As importers, we often get the question "what really is Port wine?".
If you have been following our team's travels to Portugal for the past few years, you probably know that Port is a fortified wine from Douro Valley let’s briefly recap what that means and then jump into the details.
A View from the Gaia side of the river
What is Port Wine?
Most wines are made via fermentation by which yeasts convert grapes’ sugar into alcohol, leaving the final “dry” (i.e. without sugar) and with 10-15% alcohol.
However, unlike most wines, fermentation is interrupted early in Port with the addition of aguardente, a 77% neutral grape spirit which stops the yeasts’ sugar-converting activity, leaving Port sweet, more alcoholic (18-21%) and better protected from oxygen and bacterial spoilage.
Since the 1700s, this process of fortification helped Port endure long and tumultuous boat rides from Douro to Vila Nova de Gaia (across the river from Porto) and onto England and the rest of the world. Although fortified, Port is still somewhat fragile and warrants proper cellaring, serving and storing for an optimal drinking experience.
Port Style Recap - Tawny and Ruby Port
Tawnies and Rubies are blends of various harvests, aged to perfection at the Quinta and bottled for immediate enjoyment. These make up the bulk of Port and represent a “house style” which differs between Quintas but must, like all Ports, be approved by the Institute of Douro and Port Wines (IVDP).
Tawnies are blends of 3-4 harvests, aged for more time (minimum 4-5 years) in smaller (228-700L) wood barrels. Tawnies prolonged aging in contact with oxygen imbues them with evolved aromas of dried fruits, nuts, spices and caramel. Each year, ~2% of a Tawny barrel evaporates, further concentrating its flavors, acidity and sugar.
Old Tawny Port
Old Tawnies, categorized as Fine or Reserve, 10, 20, 30 Year and so on, develop lighter “Tawny” hues and softer structure. This is because the tannin and color molecules winemakers extract from grapes’ skins and seeds during maceration and fermentation precipitate out of the Port with time.
Colheitas are Tawny-style Ports from a single harvest (rather than a blend).
White and Rosé Port
White and Rosé Ports are often produced from one single harvest, fermented and aged for a short time in stainless steel tanks and usually without oxygen contact.
This preserves their bright and youthful, floral and fruity character. Some White Ports are, like Tawnies, aged in barrels for many years before blending and bottling with their average age listed on the bottle as 10, 20, 30 Year etc.
While Tawny Ports are made with red grapes and their color lightens during aging, White Ports are made from white grapes that lack those tannin and color molecules and darken due to oxidation during aging.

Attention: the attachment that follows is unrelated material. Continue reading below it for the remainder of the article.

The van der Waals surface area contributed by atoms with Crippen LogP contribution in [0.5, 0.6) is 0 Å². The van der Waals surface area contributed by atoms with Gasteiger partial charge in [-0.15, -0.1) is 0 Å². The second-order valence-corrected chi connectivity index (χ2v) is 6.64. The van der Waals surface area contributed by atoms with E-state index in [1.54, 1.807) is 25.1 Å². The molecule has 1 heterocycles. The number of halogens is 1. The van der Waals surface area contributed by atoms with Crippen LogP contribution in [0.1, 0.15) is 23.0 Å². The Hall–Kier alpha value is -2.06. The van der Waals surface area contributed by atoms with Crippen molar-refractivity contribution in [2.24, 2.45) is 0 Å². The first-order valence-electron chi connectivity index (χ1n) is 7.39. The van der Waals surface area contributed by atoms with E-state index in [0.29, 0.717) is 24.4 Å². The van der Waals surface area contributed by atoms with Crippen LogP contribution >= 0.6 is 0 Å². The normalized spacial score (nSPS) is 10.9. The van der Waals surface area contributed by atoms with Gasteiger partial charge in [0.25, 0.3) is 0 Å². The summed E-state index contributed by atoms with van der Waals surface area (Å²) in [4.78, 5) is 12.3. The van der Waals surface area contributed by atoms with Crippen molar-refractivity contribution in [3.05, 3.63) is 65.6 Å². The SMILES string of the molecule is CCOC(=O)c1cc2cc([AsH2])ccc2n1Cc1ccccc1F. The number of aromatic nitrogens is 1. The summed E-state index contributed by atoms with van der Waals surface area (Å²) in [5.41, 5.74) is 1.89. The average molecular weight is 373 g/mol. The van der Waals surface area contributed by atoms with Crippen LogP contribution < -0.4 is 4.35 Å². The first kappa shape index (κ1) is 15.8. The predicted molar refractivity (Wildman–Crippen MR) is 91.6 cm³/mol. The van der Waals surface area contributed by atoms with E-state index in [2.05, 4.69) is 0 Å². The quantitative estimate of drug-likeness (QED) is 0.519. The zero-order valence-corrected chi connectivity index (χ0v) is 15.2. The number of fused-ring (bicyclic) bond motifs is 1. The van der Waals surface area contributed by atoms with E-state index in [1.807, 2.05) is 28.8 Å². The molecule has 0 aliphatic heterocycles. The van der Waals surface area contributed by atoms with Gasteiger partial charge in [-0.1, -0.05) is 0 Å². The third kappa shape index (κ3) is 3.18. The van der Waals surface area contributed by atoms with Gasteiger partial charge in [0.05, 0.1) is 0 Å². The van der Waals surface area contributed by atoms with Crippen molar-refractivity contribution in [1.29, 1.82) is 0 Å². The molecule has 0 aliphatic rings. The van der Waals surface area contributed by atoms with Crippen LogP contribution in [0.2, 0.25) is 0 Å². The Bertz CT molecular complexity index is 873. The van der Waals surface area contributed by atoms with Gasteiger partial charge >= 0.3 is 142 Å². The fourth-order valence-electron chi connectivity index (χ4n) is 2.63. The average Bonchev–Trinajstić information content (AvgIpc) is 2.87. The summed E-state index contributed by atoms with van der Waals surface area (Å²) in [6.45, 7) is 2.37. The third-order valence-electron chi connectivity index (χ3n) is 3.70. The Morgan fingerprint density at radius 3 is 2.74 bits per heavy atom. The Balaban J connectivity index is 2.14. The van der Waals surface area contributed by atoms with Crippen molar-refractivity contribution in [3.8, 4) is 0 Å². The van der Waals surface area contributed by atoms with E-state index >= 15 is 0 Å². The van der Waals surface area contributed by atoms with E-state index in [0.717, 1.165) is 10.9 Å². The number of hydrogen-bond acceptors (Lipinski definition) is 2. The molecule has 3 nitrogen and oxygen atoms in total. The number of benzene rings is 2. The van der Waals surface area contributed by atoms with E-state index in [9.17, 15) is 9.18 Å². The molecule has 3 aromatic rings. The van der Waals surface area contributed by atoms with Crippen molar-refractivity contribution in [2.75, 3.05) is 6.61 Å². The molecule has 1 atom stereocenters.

All About Rubies
Rubies are, like Tawnies, blends of various harvests but aged for less time (maximum 5 years) in larger (4.000-5.000L) wood casks and thus are exposed to less oxygen.
This preserves their youthful structure, bolder “Ruby” color, richer red and black fruit characters and, in their finer or older expressions, herbal and floral or chocolate and vanilla aromas.
Those red grape tannin and color molecules we mentioned before remain suspended in these younger Ruby Ports which give them deeper color and grippier texture.
LBVs are similar in aging technique and tasting profile to Rubies except they come from one single harvest of great quality and are more concentrated and structured, similar to Vintage Ports.
Vintage LBVs - the “King of Ports” - are only made in exceptional years (of which there are on average 3-4 per decade) and are bottled after only 18 months of aging in large wood casks of 6.000-7.000L.
These are not “house style” blends, but rather than an expression of the Quinta’s highest quality grapes in the best years.
Vintages (and some LBVs) are not filtered and meant to age in bottle for decades during which their tannins and color will slowly soften and lighten thanks to a process of micro-oxygenation via the porous corks.
Young Vintages are chock-full of dark and rich fruits and minerality, dense color and powerful structure whereas old Vintages are elegant and complex, with more dried fruit, nut and coffee aromas, refined tannins and, in their older expressions, savory leather and mushroom nuances.
We hope this guide to Port styles helped you understand this complex and delicious and almost mystical beverage from Portugal. Our next blog post, covers storing and serving Port. Check out our Port serving and Storing Guide.
Love Port? Check out our collection of artisan Port wines, from Rubies to Tawnies to Port rosé!